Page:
Kansas Turnpike to switch to cashless tolling at 11:59 p.m. June 30. Here’s what to know.

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For the nearly 70% of Kansas Turnpike users who have K-Tags or similar devices from other states, little will change when the Kansas Turnpike Authority implements cashless tolling at 11:59 p.m. June 30.

They will continue using their credit card or bank account to pay a monthly bill to cover tolls incurred driving on any part of that 236-mile toll road between Kansas City, Kansas, and the Kansas/Oklahoma state line.

But other drivers will no longer pick up a ticket when they enter the turnpike or pay by cash or card at a toll booth when they leave it. Under the new setup, all drivers will keep moving when they enter and leave the Turnpike.

Here are answers from the Kansas Turnpike Authority, a private organization that owns and operates the Turnpike, to questions The Capital-Journal posed about the arrangement being put in place.

How will the Turnpike folks know who to charge if a vehicle being driven on the Turnpike doesn’t have a K-TAG or electronic cashless tolling device from another state?

The KTA’s new toll payment system, DriveKS, will use a transponder to identify vehicles by their K-TAG or license plate. If a vehicle doesn’t have an electronic cashless tolling device, DriveKS will use license plate registration information to identify its owner’s home address and send that person a bill, unless he or she has already arranged to pay. Drivers without K-TAGs or similar devices will be able to create an account to enter their vehicle and payment information into the system before they use the Turnpike. “Limited functionality will be available for customers who wish to pay after driving but before receiving the mailed bill,” said Rachel Bell, the KTA’s director of business services and customer relations.

Will drivers with K-TAGs pay less?

Yes. Drivers with K-TAGs will pay half of what everyone else pays. The actual charges per mile are listed on the KTA website.  The KTA was in the process this past week of creating an online toll calculator update, which will show customers current rates compared to cashless rates, Bell said.

How much does a K-TAG cost?

K-TAG stickers, which can be attached to the inside of a vehicle’s windshield, are free. Bumper-mounted external K-TAGs cost $25 each. K-TAGs may be ordered online at myktag.com.

How is the KTA seeking to help customers navigate this transition more smoothly?

The KTA has released a virtual Go! Cashless toolkit, which is free to use and available at www.DriveKS.com. Available materials include short videos, FAQs, newsletter/article copy, flyers and posters. Printed material is also being provided to communities along the Turnpike and partners and stakeholders throughout the region.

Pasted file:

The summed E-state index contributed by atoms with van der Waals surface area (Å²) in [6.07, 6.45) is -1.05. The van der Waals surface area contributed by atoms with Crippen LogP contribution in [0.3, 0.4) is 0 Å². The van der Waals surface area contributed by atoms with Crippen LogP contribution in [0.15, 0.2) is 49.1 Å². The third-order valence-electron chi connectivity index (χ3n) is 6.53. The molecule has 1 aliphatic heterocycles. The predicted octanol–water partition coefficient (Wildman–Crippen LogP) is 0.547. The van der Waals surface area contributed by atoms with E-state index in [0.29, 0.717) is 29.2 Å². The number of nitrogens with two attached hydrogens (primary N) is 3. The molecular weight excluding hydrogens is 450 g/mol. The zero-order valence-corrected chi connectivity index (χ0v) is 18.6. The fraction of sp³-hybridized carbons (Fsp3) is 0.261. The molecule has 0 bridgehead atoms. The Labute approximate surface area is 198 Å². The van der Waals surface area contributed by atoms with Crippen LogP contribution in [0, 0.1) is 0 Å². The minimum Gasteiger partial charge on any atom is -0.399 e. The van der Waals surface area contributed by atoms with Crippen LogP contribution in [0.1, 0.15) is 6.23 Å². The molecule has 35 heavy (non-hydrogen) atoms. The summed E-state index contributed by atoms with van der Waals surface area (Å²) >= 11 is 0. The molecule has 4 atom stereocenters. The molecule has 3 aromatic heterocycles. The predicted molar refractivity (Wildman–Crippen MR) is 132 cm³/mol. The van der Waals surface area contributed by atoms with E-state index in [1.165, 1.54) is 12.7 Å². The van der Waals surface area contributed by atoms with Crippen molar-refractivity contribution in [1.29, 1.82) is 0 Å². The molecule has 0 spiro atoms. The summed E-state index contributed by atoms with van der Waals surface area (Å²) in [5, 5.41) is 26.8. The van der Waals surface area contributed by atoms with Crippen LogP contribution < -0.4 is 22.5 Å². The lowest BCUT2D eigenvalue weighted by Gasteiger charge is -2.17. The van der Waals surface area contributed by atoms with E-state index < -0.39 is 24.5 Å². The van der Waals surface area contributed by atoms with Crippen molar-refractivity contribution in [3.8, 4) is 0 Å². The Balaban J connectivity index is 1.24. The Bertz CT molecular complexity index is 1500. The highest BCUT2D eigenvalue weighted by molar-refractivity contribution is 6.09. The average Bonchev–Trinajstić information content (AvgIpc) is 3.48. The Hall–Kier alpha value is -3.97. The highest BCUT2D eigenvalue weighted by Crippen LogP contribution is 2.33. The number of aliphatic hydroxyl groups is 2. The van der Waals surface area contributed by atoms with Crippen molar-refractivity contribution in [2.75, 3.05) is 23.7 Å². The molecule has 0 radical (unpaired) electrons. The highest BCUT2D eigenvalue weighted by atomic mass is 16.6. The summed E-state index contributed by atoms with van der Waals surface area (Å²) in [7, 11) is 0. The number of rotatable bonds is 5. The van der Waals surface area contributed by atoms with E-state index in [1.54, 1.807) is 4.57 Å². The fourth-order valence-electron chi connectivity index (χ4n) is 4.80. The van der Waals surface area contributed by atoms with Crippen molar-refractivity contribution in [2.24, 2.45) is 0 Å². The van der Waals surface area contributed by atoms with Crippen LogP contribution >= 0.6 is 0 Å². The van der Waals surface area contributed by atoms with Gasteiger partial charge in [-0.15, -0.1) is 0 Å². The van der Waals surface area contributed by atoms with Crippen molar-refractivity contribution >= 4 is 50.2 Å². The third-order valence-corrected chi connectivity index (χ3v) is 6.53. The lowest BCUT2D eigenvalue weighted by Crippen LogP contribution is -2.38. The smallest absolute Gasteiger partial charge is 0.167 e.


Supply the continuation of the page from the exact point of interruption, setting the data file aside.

I’ve driven on Turnpikes in other states where I didn’t know I was on a toll road until I was driving on it. Will adequate signage be posted to let me know if the entrance to the turning is approaching?

Yes.

When was the upcoming conversion to cashless tolling announced?

In early 2020, though efforts to convert to cashless tolling have been in the works for nearly a decade.

How significant is this change?

“This is the largest change for Turnpike customers since opening day in 1956,” said Steve Hewitt, CEO of the KTA. “We are excited to improve safety while also enhancing the customer experience and modernizing our operations.”

How much support exists for this change?

The KTA says that in its most recent customer satisfaction survey, 84% of respondents supported the conversion to cashless tolling and 95% said they thought the KTA is an important part of Kansas transportation. “Cashless tolling is something our customers experience in other states and we’re proud to bring it here to Kansas,” said Bruce Meisch, the KTA’s director of technology and manager of the cashless conversion project.

How was staffing taken into account in deciding to go to cashless tolling?

A 2014 review of manual toll collection staff revealed that nearly 70% would be of retirement age within the following decade. As part of the conversion, the KTA created a workforce transition plan for employees impacted by cashless tolling.

How does this change affect KTA equipment?

The KTA’s existing toll collection equipment was reaching the end of its useful life. It is being replaced by roadside tolling equipment on 42 new overhead gantries along the roadway. This equipment connects to a customized back-office system, providing better customer service and increased efficiency.

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